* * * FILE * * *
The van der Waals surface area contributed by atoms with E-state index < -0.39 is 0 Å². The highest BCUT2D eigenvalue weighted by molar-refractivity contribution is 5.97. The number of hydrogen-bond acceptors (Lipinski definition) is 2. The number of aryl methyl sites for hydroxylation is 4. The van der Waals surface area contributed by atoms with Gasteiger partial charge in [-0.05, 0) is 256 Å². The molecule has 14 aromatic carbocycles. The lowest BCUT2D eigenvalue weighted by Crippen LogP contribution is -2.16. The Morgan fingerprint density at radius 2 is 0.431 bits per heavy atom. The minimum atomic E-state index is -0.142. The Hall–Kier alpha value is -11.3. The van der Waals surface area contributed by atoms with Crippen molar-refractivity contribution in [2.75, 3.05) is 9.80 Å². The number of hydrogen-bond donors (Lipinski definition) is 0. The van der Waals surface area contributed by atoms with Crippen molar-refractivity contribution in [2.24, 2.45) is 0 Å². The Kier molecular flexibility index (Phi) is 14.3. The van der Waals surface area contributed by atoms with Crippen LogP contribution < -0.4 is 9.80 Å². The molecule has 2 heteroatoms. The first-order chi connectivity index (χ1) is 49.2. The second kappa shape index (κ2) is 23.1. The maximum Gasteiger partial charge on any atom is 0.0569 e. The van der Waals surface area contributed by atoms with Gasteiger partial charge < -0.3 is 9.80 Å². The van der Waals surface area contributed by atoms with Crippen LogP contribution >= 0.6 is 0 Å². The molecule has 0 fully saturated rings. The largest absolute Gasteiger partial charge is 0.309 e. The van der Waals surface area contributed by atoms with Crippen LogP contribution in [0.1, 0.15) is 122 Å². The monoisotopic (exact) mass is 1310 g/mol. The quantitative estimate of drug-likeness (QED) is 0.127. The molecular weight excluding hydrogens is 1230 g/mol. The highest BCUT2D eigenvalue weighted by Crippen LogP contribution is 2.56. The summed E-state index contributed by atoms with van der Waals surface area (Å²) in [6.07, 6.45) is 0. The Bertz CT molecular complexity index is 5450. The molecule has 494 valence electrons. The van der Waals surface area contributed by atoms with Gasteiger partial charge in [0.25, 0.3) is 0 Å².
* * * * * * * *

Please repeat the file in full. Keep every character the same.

The van der Waals surface area contributed by atoms with E-state index < -0.39 is 0 Å². The highest BCUT2D eigenvalue weighted by molar-refractivity contribution is 5.97. The number of hydrogen-bond acceptors (Lipinski definition) is 2. The number of aryl methyl sites for hydroxylation is 4. The van der Waals surface area contributed by atoms with Gasteiger partial charge in [-0.05, 0) is 256 Å². The molecule has 14 aromatic carbocycles. The lowest BCUT2D eigenvalue weighted by Crippen LogP contribution is -2.16. The Morgan fingerprint density at radius 2 is 0.431 bits per heavy atom. The minimum atomic E-state index is -0.142. The Hall–Kier alpha value is -11.3. The van der Waals surface area contributed by atoms with Crippen molar-refractivity contribution in [2.75, 3.05) is 9.80 Å². The number of hydrogen-bond donors (Lipinski definition) is 0. The van der Waals surface area contributed by atoms with Crippen molar-refractivity contribution in [2.24, 2.45) is 0 Å². The Kier molecular flexibility index (Phi) is 14.3. The van der Waals surface area contributed by atoms with Crippen LogP contribution < -0.4 is 9.80 Å². The molecule has 2 heteroatoms. The first-order chi connectivity index (χ1) is 49.2. The second kappa shape index (κ2) is 23.1. The maximum Gasteiger partial charge on any atom is 0.0569 e. The van der Waals surface area contributed by atoms with Gasteiger partial charge < -0.3 is 9.80 Å². The van der Waals surface area contributed by atoms with Crippen LogP contribution >= 0.6 is 0 Å². The molecule has 0 fully saturated rings. The largest absolute Gasteiger partial charge is 0.309 e. The van der Waals surface area contributed by atoms with Crippen LogP contribution in [0.1, 0.15) is 122 Å². The monoisotopic (exact) mass is 1310 g/mol. The quantitative estimate of drug-likeness (QED) is 0.127. The molecular weight excluding hydrogens is 1230 g/mol. The highest BCUT2D eigenvalue weighted by Crippen LogP contribution is 2.56. The summed E-state index contributed by atoms with van der Waals surface area (Å²) in [6.07, 6.45) is 0. The Bertz CT molecular complexity index is 5450. The molecule has 494 valence electrons. The van der Waals surface area contributed by atoms with Gasteiger partial charge in [0.25, 0.3) is 0 Å².